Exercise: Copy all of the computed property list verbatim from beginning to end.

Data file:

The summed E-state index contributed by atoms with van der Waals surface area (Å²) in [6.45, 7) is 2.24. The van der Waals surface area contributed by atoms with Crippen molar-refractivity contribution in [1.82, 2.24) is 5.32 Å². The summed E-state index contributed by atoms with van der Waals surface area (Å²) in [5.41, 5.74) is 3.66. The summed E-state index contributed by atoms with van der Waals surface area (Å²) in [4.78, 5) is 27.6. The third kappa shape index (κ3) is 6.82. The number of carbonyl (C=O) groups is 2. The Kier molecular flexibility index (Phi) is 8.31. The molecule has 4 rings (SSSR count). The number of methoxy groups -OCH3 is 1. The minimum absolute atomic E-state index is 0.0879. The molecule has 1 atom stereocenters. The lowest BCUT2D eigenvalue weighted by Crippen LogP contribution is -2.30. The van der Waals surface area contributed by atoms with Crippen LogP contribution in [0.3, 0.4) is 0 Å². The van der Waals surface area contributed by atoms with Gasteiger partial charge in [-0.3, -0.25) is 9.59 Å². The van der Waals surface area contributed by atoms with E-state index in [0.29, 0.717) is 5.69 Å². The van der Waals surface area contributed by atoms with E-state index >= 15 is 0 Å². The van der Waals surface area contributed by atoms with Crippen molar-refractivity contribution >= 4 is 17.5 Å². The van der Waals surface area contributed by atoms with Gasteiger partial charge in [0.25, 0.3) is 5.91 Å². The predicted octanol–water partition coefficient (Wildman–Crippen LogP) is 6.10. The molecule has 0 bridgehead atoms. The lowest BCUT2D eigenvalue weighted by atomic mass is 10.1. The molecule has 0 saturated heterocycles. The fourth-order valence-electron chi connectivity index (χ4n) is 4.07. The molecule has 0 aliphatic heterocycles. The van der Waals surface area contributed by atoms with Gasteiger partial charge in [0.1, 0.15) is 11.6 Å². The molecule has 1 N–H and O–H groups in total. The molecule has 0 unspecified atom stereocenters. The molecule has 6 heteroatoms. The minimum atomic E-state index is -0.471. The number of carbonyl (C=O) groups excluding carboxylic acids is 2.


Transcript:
The summed E-state index contributed by atoms with van der Waals surface area (Å²) in [6.45, 7) is 2.24. The van der Waals surface area contributed by atoms with Crippen molar-refractivity contribution in [1.82, 2.24) is 5.32 Å². The summed E-state index contributed by atoms with van der Waals surface area (Å²) in [5.41, 5.74) is 3.66. The summed E-state index contributed by atoms with van der Waals surface area (Å²) in [4.78, 5) is 27.6. The third kappa shape index (κ3) is 6.82. The number of carbonyl (C=O) groups is 2. The Kier molecular flexibility index (Phi) is 8.31. The molecule has 4 rings (SSSR count). The number of methoxy groups -OCH3 is 1. The minimum absolute atomic E-state index is 0.0879. The molecule has 1 atom stereocenters. The lowest BCUT2D eigenvalue weighted by Crippen LogP contribution is -2.30. The van der Waals surface area contributed by atoms with Crippen LogP contribution in [0.3, 0.4) is 0 Å². The van der Waals surface area contributed by atoms with Gasteiger partial charge in [-0.3, -0.25) is 9.59 Å². The van der Waals surface area contributed by atoms with E-state index in [0.29, 0.717) is 5.69 Å². The van der Waals surface area contributed by atoms with E-state index >= 15 is 0 Å². The van der Waals surface area contributed by atoms with Crippen molar-refractivity contribution >= 4 is 17.5 Å². The van der Waals surface area contributed by atoms with Gasteiger partial charge in [0.25, 0.3) is 5.91 Å². The predicted octanol–water partition coefficient (Wildman–Crippen LogP) is 6.10. The molecule has 0 bridgehead atoms. The lowest BCUT2D eigenvalue weighted by atomic mass is 10.1. The molecule has 0 saturated heterocycles. The fourth-order valence-electron chi connectivity index (χ4n) is 4.07. The molecule has 0 aliphatic heterocycles. The van der Waals surface area contributed by atoms with Gasteiger partial charge in [0.1, 0.15) is 11.6 Å². The molecule has 1 N–H and O–H groups in total. The molecule has 0 unspecified atom stereocenters. The molecule has 6 heteroatoms. The minimum atomic E-state index is -0.471. The number of carbonyl (C=O) groups excluding carboxylic acids is 2.